Predictably Irrational, Revised and Expanded Edition: The Hidden Forces That Shape Our Decisions
ISBN: 0061353248
EAN13: 9780061353246
Language: English
Pages: 384
Edition: "Revised and Exp"
Dimensions: 1.00" H x 8.00" L x 7.00" W
Weight: 1.00 lbs.
Format: Paperback
Book Overview
In the tradition of Freakonomics and Blink, a behavioral economist argues that human behavior is often anything but rational--that thoughts are not random, but instead are systematic and predictable.
Editor Reviews
From the Back Cover Why do our headaches persist after we take a one-cent aspirin but disappear when we take a fifty-cent aspirin? Why do we splurge on a lavish meal but cut coupons to save twenty-five cents on a can of soup? When it comes to making decisions in our lives, we think we're making smart, rational choices. But are we? In this newly revised and expanded edition of the groundbreaking New York Times bestseller, Dan Ariely refutes the common assumption that we behave in fundamentally rational ways. From drinking coffee to losing weight, from buying a car to choosing a romantic partner, we consistently overpay, underestimate, and procrastinate. Yet these misguided behaviors are neither random nor senseless. They're systematic and predictable--making us predictably irrational. --Geoffrey Moore, author of Crossing the Chasm and Dealing with Darwin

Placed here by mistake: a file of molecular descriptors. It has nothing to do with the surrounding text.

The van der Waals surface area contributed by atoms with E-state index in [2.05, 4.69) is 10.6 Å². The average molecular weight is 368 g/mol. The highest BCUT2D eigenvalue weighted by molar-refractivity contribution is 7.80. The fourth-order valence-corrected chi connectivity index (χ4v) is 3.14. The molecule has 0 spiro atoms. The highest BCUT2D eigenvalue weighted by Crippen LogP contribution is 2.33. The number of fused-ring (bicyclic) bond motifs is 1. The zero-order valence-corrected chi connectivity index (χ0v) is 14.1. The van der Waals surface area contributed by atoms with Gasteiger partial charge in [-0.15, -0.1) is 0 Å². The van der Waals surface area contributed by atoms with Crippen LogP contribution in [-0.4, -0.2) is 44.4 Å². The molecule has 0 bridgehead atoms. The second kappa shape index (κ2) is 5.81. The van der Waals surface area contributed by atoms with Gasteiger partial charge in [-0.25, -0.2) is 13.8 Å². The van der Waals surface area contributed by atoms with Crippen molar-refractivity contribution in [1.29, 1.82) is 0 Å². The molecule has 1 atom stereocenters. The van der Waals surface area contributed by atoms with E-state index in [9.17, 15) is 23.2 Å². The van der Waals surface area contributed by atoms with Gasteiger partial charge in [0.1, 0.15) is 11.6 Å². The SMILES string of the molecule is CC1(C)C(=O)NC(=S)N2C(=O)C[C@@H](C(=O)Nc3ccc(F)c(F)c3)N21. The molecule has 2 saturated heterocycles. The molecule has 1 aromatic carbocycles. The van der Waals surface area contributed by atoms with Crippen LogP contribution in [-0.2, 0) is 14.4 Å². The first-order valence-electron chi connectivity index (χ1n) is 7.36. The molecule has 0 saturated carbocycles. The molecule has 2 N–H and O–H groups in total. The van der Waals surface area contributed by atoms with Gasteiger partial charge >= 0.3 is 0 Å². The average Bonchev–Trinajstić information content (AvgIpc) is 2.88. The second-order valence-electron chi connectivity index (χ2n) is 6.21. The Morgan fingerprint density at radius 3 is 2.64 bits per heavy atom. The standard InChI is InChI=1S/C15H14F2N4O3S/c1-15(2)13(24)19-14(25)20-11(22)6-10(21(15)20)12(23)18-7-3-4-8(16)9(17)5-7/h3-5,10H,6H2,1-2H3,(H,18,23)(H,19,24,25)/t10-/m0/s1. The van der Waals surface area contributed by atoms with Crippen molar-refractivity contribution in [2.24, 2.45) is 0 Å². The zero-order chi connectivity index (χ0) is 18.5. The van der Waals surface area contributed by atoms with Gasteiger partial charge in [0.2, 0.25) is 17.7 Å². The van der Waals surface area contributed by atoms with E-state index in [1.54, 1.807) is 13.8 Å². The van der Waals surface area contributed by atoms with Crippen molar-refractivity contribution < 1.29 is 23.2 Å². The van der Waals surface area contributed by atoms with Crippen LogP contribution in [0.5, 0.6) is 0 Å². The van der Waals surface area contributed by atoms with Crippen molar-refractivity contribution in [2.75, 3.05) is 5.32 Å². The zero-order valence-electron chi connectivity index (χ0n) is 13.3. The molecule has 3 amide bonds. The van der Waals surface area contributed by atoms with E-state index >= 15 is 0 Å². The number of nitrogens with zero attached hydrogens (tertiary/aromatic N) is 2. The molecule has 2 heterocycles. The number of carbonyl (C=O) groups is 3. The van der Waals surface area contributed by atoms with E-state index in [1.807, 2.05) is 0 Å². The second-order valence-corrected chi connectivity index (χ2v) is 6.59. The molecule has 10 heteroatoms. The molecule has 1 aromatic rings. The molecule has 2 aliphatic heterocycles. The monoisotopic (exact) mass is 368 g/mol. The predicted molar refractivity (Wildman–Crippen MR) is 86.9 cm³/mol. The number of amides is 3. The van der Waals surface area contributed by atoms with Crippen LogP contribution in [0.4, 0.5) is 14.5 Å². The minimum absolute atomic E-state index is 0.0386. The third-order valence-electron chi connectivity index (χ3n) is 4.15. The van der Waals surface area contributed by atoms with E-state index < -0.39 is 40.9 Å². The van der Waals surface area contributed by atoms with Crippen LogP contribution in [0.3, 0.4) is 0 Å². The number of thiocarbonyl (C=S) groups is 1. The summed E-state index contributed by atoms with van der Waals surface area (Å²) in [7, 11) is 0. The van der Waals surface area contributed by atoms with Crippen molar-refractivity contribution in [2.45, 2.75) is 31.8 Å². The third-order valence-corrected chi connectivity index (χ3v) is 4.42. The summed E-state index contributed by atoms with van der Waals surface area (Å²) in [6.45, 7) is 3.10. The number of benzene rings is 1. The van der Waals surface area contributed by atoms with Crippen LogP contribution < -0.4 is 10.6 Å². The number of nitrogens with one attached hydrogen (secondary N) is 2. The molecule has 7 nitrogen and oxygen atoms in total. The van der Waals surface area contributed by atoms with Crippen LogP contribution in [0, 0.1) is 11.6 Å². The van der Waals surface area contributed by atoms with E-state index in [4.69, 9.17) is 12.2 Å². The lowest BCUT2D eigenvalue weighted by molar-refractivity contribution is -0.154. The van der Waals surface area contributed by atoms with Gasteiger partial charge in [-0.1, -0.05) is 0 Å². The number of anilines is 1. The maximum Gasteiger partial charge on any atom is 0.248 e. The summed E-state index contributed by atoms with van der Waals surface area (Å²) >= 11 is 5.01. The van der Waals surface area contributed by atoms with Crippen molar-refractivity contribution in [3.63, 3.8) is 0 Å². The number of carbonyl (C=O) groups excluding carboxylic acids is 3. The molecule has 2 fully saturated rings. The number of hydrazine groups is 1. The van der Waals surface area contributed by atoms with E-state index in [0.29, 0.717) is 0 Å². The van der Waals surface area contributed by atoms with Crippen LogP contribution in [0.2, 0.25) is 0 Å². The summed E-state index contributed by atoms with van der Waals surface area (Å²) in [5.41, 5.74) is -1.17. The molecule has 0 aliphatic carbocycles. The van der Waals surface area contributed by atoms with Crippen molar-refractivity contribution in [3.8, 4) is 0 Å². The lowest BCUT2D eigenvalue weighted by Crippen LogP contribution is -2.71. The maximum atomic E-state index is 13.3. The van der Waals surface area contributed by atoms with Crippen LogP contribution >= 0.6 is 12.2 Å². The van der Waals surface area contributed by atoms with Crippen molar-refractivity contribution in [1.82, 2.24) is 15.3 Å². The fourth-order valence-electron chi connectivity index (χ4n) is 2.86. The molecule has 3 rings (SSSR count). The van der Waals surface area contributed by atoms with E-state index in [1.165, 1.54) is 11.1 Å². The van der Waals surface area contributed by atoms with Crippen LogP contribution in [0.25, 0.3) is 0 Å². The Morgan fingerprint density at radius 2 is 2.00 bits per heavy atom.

From the front Cover Why do our headaches persist after we take a one-cent aspirin but disappear when we take a fifty-cent aspirin? Why do we splurge on a lavish meal but cut coupons to save twenty-five cents on a can of soup? When it comes to making decisions in our lives, we think we're making smart, rational choices. But are we? In this newly revised and expanded edition of the groundbreaking New York Times bestseller, Dan Ariely refutes the common assumption that we behave in fundamentally rational ways. From drinking coffee to losing weight, from buying a car to choosing a romantic partner, we consistently overpay, underestimate, and procrastinate. Yet these misguided behaviors are neither random nor senseless. They're systematic and predictable--making us predictably irrational. --Publishers Weekly